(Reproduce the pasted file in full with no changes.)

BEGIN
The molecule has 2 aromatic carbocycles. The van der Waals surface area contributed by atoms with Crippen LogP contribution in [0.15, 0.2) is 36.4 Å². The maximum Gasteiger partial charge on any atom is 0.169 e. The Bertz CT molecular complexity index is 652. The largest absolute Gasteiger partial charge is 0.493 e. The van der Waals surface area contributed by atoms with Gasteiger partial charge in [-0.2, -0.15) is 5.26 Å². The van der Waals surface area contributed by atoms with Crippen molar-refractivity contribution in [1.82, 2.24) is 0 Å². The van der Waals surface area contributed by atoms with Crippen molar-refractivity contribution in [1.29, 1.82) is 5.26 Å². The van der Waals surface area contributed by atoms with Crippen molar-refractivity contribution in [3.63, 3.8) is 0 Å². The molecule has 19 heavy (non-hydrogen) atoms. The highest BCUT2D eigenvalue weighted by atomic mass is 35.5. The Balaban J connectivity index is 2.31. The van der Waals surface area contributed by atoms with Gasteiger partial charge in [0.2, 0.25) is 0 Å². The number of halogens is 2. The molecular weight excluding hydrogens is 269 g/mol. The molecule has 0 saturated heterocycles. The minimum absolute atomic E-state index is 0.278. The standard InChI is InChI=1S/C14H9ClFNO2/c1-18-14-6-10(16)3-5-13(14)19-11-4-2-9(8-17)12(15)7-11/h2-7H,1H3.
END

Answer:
The molecule has 2 aromatic carbocycles. The van der Waals surface area contributed by atoms with Crippen LogP contribution in [0.15, 0.2) is 36.4 Å². The maximum Gasteiger partial charge on any atom is 0.169 e. The Bertz CT molecular complexity index is 652. The largest absolute Gasteiger partial charge is 0.493 e. The van der Waals surface area contributed by atoms with Gasteiger partial charge in [-0.2, -0.15) is 5.26 Å². The van der Waals surface area contributed by atoms with Crippen molar-refractivity contribution in [1.82, 2.24) is 0 Å². The van der Waals surface area contributed by atoms with Crippen molar-refractivity contribution in [1.29, 1.82) is 5.26 Å². The van der Waals surface area contributed by atoms with Crippen molar-refractivity contribution in [3.63, 3.8) is 0 Å². The molecule has 19 heavy (non-hydrogen) atoms. The highest BCUT2D eigenvalue weighted by atomic mass is 35.5. The Balaban J connectivity index is 2.31. The van der Waals surface area contributed by atoms with Gasteiger partial charge in [0.2, 0.25) is 0 Å². The number of halogens is 2. The molecular weight excluding hydrogens is 269 g/mol. The molecule has 0 saturated heterocycles. The minimum absolute atomic E-state index is 0.278. The standard InChI is InChI=1S/C14H9ClFNO2/c1-18-14-6-10(16)3-5-13(14)19-11-4-2-9(8-17)12(15)7-11/h2-7H,1H3.